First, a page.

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Where does Mbabazi, Muntu bid leave Democratic Alliance?

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Where does Mbabazi, Muntu bid leave Democratic Alliance?

Former NRM Sec Gen Amama Mbabazi and FDC's President Mugisha Muntu have declared their intentions to contest for flag bearership of their respective parties

Former NRM Sec Gen Amama Mbabazi and FDC’s President Mugisha Muntu have declared their intentions to contest for flag bearership of their respective parties

Last week Wednesday June 10, Hotel Africana was a political scene as it hosted the launch of the The Democratic Alliance (TDA) which was termed by many as a historical event that brought together leading political activists determined to wrestle power from the tight grip of President Yoweri Museveni.

The alliance brought together many luminaries of yesterday and today’s political landscape, except of course President Yoweri Museveni, whose removal from the seat he has occupied for thirty years, as the group’s main objective.

Given the group’s stated objective, the presence on the high table of common faces in the opposition such as Mugisha Muntu, Ken Lukyamuzi and Betti Kamya, was largely expected. But the presence of former Prime minister Amama Mbabazi’s sister in-law Hope Mwesigye who conveyed Mbabazi’s willingness to support the ideas of the alliance, energized the group as many suddenly looked at it as a broader democracy-seeking initiative.

All of a sudden, most speakers posited, the elusive unity that had bedevilled the opposition in the past, had finally been achieved.

Hope Mwesigye told the gathering that although some of their principals, who many understood as a reference to Amama Mbabazi, were absent,but they largely concurred with the main ideas of the alliance.

The sudden announcement this week by ex-premier Amama Mbabazi that he wants to challenge Museveni for president, eclipsed the new alliance, some thought.

Some observers considered Mbabazi’s announcement as a departure from the goals of the alliance considering that the one of the principles of the group was the subduing of individual interests in favour of a single flag bearer.

It should be observed however that while the Alliance concurred to subdue the individual interests of members in favour of a single joint candidate, it does not stop political party activities.

Rather the decisions by Mbabazi and Mugisha Muntu to vie for their respective parties could actually be seen as the starting point for the Alliance to get candidates from among whom the flag bearer will be chosen.

According to the Protocol of The Democratic Alliance, the rule book that governs the  Alliance, the flag bearer will be chosen from among the chosen flag bearers of the parties to the Alliance, or an individual chosen who subscribes to the group but has the capacity to earn them victory.

According to Section 10 of the Protocol, which spells out the criteria for selection of candidates, the Summit – which is the decision-making organ of the Alliance with 27 members, has the discretion to choose someone as its joint flag bearer, even when they lose in their primaries.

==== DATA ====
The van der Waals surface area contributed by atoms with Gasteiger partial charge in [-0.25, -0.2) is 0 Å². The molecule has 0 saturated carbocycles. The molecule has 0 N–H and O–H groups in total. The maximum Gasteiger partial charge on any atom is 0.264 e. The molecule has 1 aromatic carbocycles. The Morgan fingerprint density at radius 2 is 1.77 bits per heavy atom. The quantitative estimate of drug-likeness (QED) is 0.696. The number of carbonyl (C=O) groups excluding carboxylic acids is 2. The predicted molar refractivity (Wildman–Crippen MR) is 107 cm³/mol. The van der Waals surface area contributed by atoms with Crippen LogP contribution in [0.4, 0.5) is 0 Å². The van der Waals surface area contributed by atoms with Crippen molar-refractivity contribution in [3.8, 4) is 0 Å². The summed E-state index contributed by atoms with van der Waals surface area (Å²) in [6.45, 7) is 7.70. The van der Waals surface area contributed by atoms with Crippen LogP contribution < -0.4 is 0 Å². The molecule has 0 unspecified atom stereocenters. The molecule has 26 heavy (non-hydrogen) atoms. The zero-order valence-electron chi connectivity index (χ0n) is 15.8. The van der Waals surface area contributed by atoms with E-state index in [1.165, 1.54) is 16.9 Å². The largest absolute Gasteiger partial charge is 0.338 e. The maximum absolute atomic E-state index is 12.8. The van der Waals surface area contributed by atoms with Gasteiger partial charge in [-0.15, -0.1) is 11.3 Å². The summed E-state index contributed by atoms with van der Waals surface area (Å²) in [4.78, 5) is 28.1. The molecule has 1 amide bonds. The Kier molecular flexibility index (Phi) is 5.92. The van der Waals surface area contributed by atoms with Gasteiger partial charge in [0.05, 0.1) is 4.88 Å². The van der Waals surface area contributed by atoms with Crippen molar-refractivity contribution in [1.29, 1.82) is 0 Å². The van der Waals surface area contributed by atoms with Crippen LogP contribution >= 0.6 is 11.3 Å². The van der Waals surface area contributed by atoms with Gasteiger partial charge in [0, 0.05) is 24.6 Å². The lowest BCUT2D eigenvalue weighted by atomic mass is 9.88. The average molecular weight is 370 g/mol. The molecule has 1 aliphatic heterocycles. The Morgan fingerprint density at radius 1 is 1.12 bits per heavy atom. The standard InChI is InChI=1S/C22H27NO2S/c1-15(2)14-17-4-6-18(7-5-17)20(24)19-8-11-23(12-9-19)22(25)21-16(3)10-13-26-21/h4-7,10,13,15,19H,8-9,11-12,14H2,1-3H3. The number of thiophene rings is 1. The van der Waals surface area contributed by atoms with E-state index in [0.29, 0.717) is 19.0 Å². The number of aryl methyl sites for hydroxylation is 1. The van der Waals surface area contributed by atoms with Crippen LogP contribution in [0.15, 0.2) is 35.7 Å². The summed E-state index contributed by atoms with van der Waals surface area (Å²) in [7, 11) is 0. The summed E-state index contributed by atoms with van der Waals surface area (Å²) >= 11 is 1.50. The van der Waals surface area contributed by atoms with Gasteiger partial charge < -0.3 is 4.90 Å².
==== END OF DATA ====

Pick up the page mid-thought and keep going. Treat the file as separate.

Sub-section c of clause 29 states: “The Summit may in its discretion chose any candidate taking into account the goal of winning an electoral majority,”

So far, the reaction of the top guns in the ruling NRM party suggest that Mbabazi faces an impossible task winning the candidates’ flag bearer in his own NRM as he desires.

In a hushed and apparently desperate unedited video response to Mbabazi’s announcement, President Yoweri Museveni said this week that Mbabazi cannot claim to offer new solutions to Uganda’s challenges because he has been responsible for most of the conditions he claims he wants to address.

“Mbabazi has been at the centre of this system all these years. All these weaknesses he talks about are largely his responsibility,” said Museveni.

Insiders argue however that Mbabazi’s knows he may not win the NRM flag bearer but has the potential to chip away at some of Museveni’s support from within the NRM party even when he loses.

The calculation for Mbabazi is that he wants to cause a split within the NRM, using the machinery he left while serving as its secretary general, which support he will use to claim for the leadership of the Democratic Alliance.

Sources close to the Alliance argue that the group, whose roots date as back as 2011 following the failure of the Inter-Party Coalition (IPC), has been brokered by donors with the view to bringing Museveni’s long reign to an end.

They add however that while Besigye remains the more popular opposition politician, he may not cause as much excitement among voters as perhaps Mbabazi would.

Donor, who denied they are backing Mbabazi, largely view Mbabazi as a more agreeable person to whom Museveni would be more willing to hand over power than say Besigye.

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